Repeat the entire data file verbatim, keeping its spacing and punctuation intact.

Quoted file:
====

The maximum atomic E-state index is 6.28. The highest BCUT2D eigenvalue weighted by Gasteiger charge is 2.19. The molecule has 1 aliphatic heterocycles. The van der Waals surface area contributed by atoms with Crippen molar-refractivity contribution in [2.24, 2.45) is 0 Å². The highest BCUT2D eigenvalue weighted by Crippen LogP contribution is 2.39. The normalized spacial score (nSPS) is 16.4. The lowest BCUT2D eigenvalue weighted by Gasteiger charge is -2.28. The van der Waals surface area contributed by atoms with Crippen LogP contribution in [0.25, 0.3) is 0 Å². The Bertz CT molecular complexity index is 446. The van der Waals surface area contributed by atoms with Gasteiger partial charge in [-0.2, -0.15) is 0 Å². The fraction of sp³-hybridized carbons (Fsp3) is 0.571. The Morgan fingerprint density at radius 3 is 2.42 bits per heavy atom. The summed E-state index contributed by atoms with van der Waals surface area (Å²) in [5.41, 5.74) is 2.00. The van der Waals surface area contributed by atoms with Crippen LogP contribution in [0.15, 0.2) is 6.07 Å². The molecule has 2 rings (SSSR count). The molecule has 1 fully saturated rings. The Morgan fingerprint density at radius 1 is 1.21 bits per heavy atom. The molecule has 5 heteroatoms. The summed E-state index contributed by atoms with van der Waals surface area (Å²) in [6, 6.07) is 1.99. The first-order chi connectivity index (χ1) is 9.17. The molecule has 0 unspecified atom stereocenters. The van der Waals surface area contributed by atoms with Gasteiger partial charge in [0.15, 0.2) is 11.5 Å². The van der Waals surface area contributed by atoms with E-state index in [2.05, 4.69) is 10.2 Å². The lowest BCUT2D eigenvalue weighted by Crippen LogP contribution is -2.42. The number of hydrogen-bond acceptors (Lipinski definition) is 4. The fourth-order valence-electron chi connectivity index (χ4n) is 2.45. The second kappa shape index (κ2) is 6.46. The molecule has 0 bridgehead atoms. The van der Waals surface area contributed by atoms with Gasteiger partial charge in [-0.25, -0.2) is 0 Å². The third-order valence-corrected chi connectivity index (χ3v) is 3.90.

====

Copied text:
The maximum atomic E-state index is 6.28. The highest BCUT2D eigenvalue weighted by Gasteiger charge is 2.19. The molecule has 1 aliphatic heterocycles. The van der Waals surface area contributed by atoms with Crippen molar-refractivity contribution in [2.24, 2.45) is 0 Å². The highest BCUT2D eigenvalue weighted by Crippen LogP contribution is 2.39. The normalized spacial score (nSPS) is 16.4. The lowest BCUT2D eigenvalue weighted by Gasteiger charge is -2.28. The van der Waals surface area contributed by atoms with Crippen LogP contribution in [0.25, 0.3) is 0 Å². The Bertz CT molecular complexity index is 446. The van der Waals surface area contributed by atoms with Gasteiger partial charge in [-0.2, -0.15) is 0 Å². The fraction of sp³-hybridized carbons (Fsp3) is 0.571. The Morgan fingerprint density at radius 3 is 2.42 bits per heavy atom. The summed E-state index contributed by atoms with van der Waals surface area (Å²) in [5.41, 5.74) is 2.00. The van der Waals surface area contributed by atoms with Crippen LogP contribution in [0.15, 0.2) is 6.07 Å². The molecule has 2 rings (SSSR count). The molecule has 1 fully saturated rings. The Morgan fingerprint density at radius 1 is 1.21 bits per heavy atom. The molecule has 5 heteroatoms. The summed E-state index contributed by atoms with van der Waals surface area (Å²) in [6, 6.07) is 1.99. The first-order chi connectivity index (χ1) is 9.17. The molecule has 0 unspecified atom stereocenters. The van der Waals surface area contributed by atoms with Gasteiger partial charge in [0.15, 0.2) is 11.5 Å². The van der Waals surface area contributed by atoms with E-state index in [2.05, 4.69) is 10.2 Å². The lowest BCUT2D eigenvalue weighted by Crippen LogP contribution is -2.42. The number of hydrogen-bond acceptors (Lipinski definition) is 4. The fourth-order valence-electron chi connectivity index (χ4n) is 2.45. The second kappa shape index (κ2) is 6.46. The molecule has 0 bridgehead atoms. The van der Waals surface area contributed by atoms with Gasteiger partial charge in [-0.25, -0.2) is 0 Å². The third-order valence-corrected chi connectivity index (χ3v) is 3.90.